Bonn climate conference: 5 changes that could make a real difference
The journey to Paris stops in Bonn for the next 10 days, as officials from around the world gather to work on the text of a global climate deal.
Their task is to whittle a 90-page draft agreement into something that 130 countries can agree on in 200 days time.
However the central document is just one issue that will bashed out in the back rooms and conference halls of Bonn over the coming days.
Here are five other hot-topics that could have a tangible impact in the battle against climate change.
1) Big businesses are backing a carbon price
Support for an international carbon price appears to be swelling, with six of Europe’s largest oil and gas companies joining the bandwagon on Monday.
The fossil fuel behemoths authored an open letter to Christina Figueres, the executive secretary of the UNFCCC, saying they wanted to be part of the solution for climate change.
They asked for “open direct dialogue with the UN and willing Governments, to create and implement a workable approach to carbon pricing".
2) How much will saving the world cost?
Countries will need to begin defining how they plan to fund the costs of mitigation and adaption to a warmer planet.
According to the World Resources Institute: “The text emerging from Bonn should clarify that there will be a shifting of the broader flows of public and private investment to achieving climate objectives.
India reportedly has a bold plan for generating that finance, promising to table a proposal for rich nations to give $100bn of public finance every year to fight climate change.
3) Two little?
The second day of the conference will see the presentation of a UNFCC report on whether the 2C target is low enough to truly limit the impact of climate change.
The report found that the 2C target should be sufficient, although “less warming would be preferable and efforts should be made to push the defence line as low as possible.”
However it also found that the world is not yet on track to reach the 2C target.
Another recent study warned that global warming would not be uniform across the planet and already-dry areas such as Africa would suffer the worst under a 2C target.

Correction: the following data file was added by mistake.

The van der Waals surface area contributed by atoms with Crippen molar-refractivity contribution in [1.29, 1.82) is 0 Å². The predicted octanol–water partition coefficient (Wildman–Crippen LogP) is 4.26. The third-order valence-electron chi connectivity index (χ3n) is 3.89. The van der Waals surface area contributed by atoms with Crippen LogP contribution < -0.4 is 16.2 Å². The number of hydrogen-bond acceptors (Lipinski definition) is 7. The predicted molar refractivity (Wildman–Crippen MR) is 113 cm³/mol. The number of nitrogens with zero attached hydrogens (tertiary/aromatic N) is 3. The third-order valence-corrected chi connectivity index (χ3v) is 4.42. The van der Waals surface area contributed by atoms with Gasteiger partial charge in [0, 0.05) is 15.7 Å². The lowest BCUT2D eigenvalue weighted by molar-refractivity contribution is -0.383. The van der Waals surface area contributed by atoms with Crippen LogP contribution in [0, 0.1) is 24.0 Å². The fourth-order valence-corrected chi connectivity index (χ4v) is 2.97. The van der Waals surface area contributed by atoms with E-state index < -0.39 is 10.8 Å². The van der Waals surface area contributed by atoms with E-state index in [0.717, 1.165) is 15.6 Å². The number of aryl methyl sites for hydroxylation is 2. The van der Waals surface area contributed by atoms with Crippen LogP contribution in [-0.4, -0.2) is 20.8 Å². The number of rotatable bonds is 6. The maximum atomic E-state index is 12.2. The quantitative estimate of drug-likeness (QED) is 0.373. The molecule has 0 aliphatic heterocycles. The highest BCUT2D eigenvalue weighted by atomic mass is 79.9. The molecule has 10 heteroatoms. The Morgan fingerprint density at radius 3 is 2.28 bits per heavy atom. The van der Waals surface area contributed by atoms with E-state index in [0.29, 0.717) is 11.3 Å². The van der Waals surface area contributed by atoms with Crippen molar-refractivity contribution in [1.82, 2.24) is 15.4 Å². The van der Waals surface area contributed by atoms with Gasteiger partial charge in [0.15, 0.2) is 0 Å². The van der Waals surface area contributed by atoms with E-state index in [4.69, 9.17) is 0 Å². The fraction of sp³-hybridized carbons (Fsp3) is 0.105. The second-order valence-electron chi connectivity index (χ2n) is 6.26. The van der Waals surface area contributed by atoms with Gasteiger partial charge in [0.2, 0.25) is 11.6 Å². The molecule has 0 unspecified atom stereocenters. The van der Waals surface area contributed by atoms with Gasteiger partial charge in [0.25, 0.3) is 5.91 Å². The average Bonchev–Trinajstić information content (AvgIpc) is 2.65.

The report authors and a group of the most vulnerable nations have called for a 1.5C target.
4) Action must start now
The new agreement that will be signed in Paris in December will only come into effect in 2020. Therefore the Bonn meetings will see countries discuss the most effective ways effect climate action before that deadline.
These discussions will take place in a series of Technical Expert Meetings, with the focus on scaling up renewable energy supply and energy efficiency in urban areas.
India and China have also announced they will formally propose that rich nations should set pre-2020 emission reduction targets.
An Indian climate official told the Hindustani Times: “Having post-2020 emissions reduction targets has no meaning unless rich countries have emission reduction targets for 2020. Many countries have opted out of the Kyoto Protocol making it a non-effective instrument."
Ravi Prasad, India: We don't see developed countries committing support for pre-2020 actions #SB42— climate-justice.info (@ClimateJustInfo) June 1, 2015
5) People power
The opening day of the conference was marked in the UK by a series of protests against the Tory government’s proposed ‘dash for gas’ and fracking plans.
Eleven activists from Reclaim the Power were arrested on Monday after demonstrations outside Government buildings, power stations and energy company headquarters.
Hannah Martin from Reclaim the Power said: “Until corporations are forced to loosen their stranglehold, political decisions will continue to be ruled by profit and ignore the growing dangers of climate change.
“The UN negotiations are doomed to failure as long as this remains the case. We want a safe, sustainable and more equal society. On June 1st we'll show that we aren't content to just sit back and wait for the governments to act.’